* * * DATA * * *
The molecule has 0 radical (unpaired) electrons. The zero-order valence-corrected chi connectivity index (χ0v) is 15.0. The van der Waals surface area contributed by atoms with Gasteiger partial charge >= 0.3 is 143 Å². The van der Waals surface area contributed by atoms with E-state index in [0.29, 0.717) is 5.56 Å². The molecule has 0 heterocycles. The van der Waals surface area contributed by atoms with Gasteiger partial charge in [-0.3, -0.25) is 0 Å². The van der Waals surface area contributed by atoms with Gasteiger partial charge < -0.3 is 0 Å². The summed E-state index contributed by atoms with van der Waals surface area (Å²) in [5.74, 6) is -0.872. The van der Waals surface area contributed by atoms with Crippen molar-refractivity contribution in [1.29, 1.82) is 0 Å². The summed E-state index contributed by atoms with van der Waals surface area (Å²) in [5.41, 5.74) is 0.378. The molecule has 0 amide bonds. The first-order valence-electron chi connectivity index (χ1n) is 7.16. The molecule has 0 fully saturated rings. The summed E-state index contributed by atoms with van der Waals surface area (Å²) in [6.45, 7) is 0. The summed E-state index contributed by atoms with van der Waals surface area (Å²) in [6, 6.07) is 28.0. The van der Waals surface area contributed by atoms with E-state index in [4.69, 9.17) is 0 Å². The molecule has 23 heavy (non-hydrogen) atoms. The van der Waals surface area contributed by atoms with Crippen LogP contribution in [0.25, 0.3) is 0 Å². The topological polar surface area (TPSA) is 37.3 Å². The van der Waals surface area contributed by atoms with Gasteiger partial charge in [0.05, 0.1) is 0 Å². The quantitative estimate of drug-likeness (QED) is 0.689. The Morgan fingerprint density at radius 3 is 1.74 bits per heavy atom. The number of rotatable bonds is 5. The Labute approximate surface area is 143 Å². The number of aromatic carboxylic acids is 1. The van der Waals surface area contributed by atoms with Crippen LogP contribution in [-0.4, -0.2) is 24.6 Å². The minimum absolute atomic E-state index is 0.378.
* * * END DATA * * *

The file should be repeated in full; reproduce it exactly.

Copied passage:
The molecule has 0 radical (unpaired) electrons. The zero-order valence-corrected chi connectivity index (χ0v) is 15.0. The van der Waals surface area contributed by atoms with Gasteiger partial charge >= 0.3 is 143 Å². The van der Waals surface area contributed by atoms with E-state index in [0.29, 0.717) is 5.56 Å². The molecule has 0 heterocycles. The van der Waals surface area contributed by atoms with Gasteiger partial charge in [-0.3, -0.25) is 0 Å². The van der Waals surface area contributed by atoms with Gasteiger partial charge < -0.3 is 0 Å². The summed E-state index contributed by atoms with van der Waals surface area (Å²) in [5.74, 6) is -0.872. The van der Waals surface area contributed by atoms with Crippen molar-refractivity contribution in [1.29, 1.82) is 0 Å². The summed E-state index contributed by atoms with van der Waals surface area (Å²) in [5.41, 5.74) is 0.378. The molecule has 0 amide bonds. The first-order valence-electron chi connectivity index (χ1n) is 7.16. The molecule has 0 fully saturated rings. The summed E-state index contributed by atoms with van der Waals surface area (Å²) in [6.45, 7) is 0. The summed E-state index contributed by atoms with van der Waals surface area (Å²) in [6, 6.07) is 28.0. The van der Waals surface area contributed by atoms with E-state index in [4.69, 9.17) is 0 Å². The molecule has 23 heavy (non-hydrogen) atoms. The van der Waals surface area contributed by atoms with Crippen LogP contribution in [0.25, 0.3) is 0 Å². The topological polar surface area (TPSA) is 37.3 Å². The van der Waals surface area contributed by atoms with Gasteiger partial charge in [0.05, 0.1) is 0 Å². The quantitative estimate of drug-likeness (QED) is 0.689. The Morgan fingerprint density at radius 3 is 1.74 bits per heavy atom. The number of rotatable bonds is 5. The Labute approximate surface area is 143 Å². The number of aromatic carboxylic acids is 1. The van der Waals surface area contributed by atoms with Crippen LogP contribution in [-0.4, -0.2) is 24.6 Å². The minimum absolute atomic E-state index is 0.378.